Well, we are nearing the end of our first year of homeschooling in the next few months and I realized I have never let you all know how it has been going for us.  Quite honestly it has been a bit of a transition, having a little boy in Kindergarten and a girl in Preschool.  Although I have been told by many other home school moms to ease into Kindergarten, there still is a lot riding on my shoulders.  Quite honestly if you look at the public schools, the kids come out of Kindergarten with a lot of them reading long picture books or short chapter books.  This seems to have changed so much since I was in Kindergarten.  I remember learning all of my letters in Kindergarten and getting the basics to reading.  Although I think it’s amazing that some kids are taking off with reading, I get nervous that not all kids are ready for it.  Such as my little Tater Bug.  I tried starting last year with Preschool teaching him his letters and sounds and I felt like I was banging my head on a wall.  I could go over and over them and he JUST.WASN’T.READY.  And I recognized that being a teacher.  So we stopped, and at the beginning of this year, in Kindergarten, we started with letters.

I must say that all kids are different, because Kynlee on the other hand has been learning hand in hand with Tate and it clicked.  And shes 15 months younger.  So quite honestly, I push Tate a little bit harder, but Kynlee is doing a  lot of Kindergarten as well.  So here’s how we started Kindergarten.

1.)  With huge hopes and unrealistic expectations and 5 different books on teaching kids to read:)

2.)  Then I started over and went to the basics.  If I could recommend 2 great teaching tools I would tell you a good set of flashcards and a white board.  We used Hooked on Phonics flashcards that came with the Pre-K pack.



It’s available on for under $20 and it also came with a great DVD that had the alphabet song that really helped my kiddos learn the sounds of the letters, as well as upper and lower case.  Quite honestly though, that’s all we used from this pack.  We used the flashcards every day, introducing 1-2 new letters a week.  Some letters the kids new better than others and we could get through 4 letters some weeks, but with the flashcards we would play games, having to match the upper, lower, and letter sound for each letter.  Once we got those down we just drilled the letters and sounds day after day until they mastered them.  This took us about the first 3 months of school.  While we were doing this we were also working on our math and counting as well.

After the kids knew all of their letters and sounds, everything else was so much easier.  I must say, since teaching I knew what I liked and didn’t like.  I realized that a lot of the Kindergarten curriculum sets had way too much fluff for me.  Although I love all of the games and coloring and activities, I felt like my kiddos got that throughout the day anyway.  I didn’t want to spend another 4 hours a day coloring pages that and making activities that chances were we were going to do one way or another throughout the day.  So I went on blogs and saw what people like and didn’t like, and bought way too many things books on teaching your kids to read, but ironically, we ended up using them all.  So this is what we use on a daily basis.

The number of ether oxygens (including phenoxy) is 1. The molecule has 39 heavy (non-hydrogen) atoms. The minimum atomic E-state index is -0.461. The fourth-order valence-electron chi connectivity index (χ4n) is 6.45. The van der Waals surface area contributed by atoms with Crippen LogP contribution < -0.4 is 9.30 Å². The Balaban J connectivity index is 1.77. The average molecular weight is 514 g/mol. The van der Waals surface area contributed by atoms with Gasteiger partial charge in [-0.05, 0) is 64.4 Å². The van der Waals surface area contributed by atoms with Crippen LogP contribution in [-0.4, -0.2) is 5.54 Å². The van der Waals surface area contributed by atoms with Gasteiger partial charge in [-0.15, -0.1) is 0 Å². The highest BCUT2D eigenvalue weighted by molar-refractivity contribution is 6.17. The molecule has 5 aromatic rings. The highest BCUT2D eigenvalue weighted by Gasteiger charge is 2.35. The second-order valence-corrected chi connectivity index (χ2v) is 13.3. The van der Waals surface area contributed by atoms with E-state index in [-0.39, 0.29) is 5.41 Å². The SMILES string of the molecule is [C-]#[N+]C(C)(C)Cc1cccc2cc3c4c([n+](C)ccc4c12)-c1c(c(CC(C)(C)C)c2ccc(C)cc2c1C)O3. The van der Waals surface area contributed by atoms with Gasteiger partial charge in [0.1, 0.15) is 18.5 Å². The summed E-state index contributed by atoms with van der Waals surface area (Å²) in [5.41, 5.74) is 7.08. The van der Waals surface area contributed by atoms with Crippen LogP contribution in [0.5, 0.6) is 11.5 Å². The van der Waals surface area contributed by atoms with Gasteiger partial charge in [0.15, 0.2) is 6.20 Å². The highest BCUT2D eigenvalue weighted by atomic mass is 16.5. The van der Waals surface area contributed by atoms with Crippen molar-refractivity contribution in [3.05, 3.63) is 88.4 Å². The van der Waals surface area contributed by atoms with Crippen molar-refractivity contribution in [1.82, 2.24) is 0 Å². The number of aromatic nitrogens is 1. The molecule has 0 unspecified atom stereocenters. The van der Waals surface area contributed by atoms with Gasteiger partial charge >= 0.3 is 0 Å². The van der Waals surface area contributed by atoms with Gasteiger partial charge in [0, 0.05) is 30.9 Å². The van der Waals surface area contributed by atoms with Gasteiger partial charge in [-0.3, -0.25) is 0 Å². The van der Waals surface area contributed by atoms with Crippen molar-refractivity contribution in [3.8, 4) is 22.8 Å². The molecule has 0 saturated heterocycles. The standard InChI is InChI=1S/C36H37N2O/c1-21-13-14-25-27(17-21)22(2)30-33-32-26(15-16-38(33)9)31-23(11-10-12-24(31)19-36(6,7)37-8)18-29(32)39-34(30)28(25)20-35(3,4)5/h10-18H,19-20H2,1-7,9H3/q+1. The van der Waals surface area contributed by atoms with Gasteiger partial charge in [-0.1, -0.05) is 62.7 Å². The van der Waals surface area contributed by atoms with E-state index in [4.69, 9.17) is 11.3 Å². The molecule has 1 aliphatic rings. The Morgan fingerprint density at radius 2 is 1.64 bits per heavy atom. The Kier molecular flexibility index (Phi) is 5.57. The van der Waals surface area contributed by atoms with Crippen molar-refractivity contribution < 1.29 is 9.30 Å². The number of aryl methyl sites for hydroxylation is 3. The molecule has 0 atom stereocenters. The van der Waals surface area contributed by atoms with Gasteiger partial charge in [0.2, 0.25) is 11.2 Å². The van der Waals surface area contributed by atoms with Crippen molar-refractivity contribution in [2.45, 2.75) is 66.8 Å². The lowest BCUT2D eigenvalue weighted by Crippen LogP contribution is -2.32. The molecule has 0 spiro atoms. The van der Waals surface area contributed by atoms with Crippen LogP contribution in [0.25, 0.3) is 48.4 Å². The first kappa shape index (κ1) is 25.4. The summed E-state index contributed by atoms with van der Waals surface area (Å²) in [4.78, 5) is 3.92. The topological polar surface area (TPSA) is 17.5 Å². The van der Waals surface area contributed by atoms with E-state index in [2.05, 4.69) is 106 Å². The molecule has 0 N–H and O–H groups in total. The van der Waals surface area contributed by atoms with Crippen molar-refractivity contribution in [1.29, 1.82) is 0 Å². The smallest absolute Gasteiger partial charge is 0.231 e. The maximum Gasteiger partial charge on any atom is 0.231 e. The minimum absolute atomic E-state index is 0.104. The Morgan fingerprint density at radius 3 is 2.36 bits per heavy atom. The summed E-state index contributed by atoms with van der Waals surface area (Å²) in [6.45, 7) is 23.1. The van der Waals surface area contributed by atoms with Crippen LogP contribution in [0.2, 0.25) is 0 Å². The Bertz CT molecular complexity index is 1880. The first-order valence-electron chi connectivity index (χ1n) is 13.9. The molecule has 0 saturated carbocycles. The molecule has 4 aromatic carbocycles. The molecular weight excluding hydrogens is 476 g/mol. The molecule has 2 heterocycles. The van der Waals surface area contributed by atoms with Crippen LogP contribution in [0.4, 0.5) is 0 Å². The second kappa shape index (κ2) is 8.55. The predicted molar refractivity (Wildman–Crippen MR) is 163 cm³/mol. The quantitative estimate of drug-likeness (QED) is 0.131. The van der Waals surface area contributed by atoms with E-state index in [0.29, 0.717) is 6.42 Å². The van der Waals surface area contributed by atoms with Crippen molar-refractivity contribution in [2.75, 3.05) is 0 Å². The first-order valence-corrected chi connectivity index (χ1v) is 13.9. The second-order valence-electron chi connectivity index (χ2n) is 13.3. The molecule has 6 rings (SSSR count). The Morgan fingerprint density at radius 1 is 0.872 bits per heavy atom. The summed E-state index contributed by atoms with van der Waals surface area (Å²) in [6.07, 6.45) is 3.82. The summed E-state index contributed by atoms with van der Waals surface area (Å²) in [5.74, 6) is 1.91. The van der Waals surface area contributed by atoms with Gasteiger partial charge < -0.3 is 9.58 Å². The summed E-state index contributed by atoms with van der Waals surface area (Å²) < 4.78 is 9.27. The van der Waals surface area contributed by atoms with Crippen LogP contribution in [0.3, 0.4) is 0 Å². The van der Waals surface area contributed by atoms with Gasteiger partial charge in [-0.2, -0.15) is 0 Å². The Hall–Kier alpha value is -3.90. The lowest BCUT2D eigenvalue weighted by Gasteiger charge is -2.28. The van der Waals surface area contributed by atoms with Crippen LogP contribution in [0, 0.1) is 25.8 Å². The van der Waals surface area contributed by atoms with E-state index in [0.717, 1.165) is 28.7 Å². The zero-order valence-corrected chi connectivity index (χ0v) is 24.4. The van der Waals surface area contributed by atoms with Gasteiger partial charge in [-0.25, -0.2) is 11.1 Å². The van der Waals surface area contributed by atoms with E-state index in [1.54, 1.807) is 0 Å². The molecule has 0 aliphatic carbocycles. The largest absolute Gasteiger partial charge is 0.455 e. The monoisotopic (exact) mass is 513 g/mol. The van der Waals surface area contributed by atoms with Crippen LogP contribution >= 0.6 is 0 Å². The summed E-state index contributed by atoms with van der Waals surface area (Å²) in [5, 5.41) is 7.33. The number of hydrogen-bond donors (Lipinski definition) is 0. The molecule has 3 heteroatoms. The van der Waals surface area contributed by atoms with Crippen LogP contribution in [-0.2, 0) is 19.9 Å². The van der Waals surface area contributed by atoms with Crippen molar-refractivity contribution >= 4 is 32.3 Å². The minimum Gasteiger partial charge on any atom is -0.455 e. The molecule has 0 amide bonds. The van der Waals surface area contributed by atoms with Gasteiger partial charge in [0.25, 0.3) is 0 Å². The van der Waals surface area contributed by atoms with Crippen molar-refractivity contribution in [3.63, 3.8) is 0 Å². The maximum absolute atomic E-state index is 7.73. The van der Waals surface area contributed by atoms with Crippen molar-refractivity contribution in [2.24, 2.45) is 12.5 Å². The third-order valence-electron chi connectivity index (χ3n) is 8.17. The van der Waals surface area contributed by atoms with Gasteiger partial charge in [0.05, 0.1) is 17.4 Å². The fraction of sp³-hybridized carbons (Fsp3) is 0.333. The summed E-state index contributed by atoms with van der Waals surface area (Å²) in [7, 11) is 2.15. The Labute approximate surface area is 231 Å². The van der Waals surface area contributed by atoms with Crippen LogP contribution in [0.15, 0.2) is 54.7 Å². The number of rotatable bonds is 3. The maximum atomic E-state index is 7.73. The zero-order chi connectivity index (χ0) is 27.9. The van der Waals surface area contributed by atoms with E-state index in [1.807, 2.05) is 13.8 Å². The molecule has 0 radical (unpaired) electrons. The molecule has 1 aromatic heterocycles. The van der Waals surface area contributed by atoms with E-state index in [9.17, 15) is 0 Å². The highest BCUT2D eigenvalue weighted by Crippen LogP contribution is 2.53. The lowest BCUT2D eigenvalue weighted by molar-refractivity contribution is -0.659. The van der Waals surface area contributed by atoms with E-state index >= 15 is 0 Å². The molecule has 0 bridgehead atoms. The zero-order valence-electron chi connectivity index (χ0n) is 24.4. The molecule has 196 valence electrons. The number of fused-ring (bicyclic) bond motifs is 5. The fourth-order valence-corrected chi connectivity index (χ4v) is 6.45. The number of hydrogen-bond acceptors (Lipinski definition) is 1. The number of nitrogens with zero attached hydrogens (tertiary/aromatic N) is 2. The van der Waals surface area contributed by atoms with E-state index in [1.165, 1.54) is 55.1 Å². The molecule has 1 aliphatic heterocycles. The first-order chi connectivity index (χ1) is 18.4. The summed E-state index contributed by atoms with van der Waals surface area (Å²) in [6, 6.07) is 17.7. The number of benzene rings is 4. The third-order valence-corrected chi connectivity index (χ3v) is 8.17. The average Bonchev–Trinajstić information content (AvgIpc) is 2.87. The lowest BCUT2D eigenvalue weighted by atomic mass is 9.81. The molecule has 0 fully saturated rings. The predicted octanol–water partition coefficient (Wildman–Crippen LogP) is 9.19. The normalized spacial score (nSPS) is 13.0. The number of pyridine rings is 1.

We started with this Scholastic workbook I found as a deal on Groupon.  I bought the Pre-K and K books, and found the Pre-K came in handy for working on our Alphabet handwriting…



It is also available on Amazon for $12.25.  Like I said, this is a good book for handwriting practice and maybe some busy work.  It worked well for us but wasn’t my favorite.

I saw this book on a lot of peoples blogs, and many moms said this is how they taught their kids to read….



This again can be found on Amazon for around $12, a steal in my opinion.  I bought this thinking I would start the year with it, but after looking through it I realized it would be a lot more successful if my kids knew their letters and sounds first.  Also, this book is a whole theory in and of itself.  It beneficial to read the first 5 or 6 parent pages to understand how you are teaching your kids.  What I do love about this book though is they tell you exactly what to say and how the kids should respond.  Each lesson takes about 10-15 minutes, and I love the one on one time I get with my kids.  When I first picked up this book, I thought there is no way my kids will be reading those 10 line stories by the time we get to day 50.  But you know what?? They are reading it!  When I started this book, I stopped doing other phonics work or online reading programs, because like I said, this book is a whole theory in and off itself and I didn’t want to confuse the kids.  I also didn’t do the handwriting they suggest at the end of every lesson, I did my own handwriting.  And my kids at this point knew how to write most of their letters anyway.  After about 20 lessons in, I started incorporating a few other books because I felt like my kids understood the concept behind this book well enough to not get confused.  One of my other favorites that works well with this book is Explode the Code.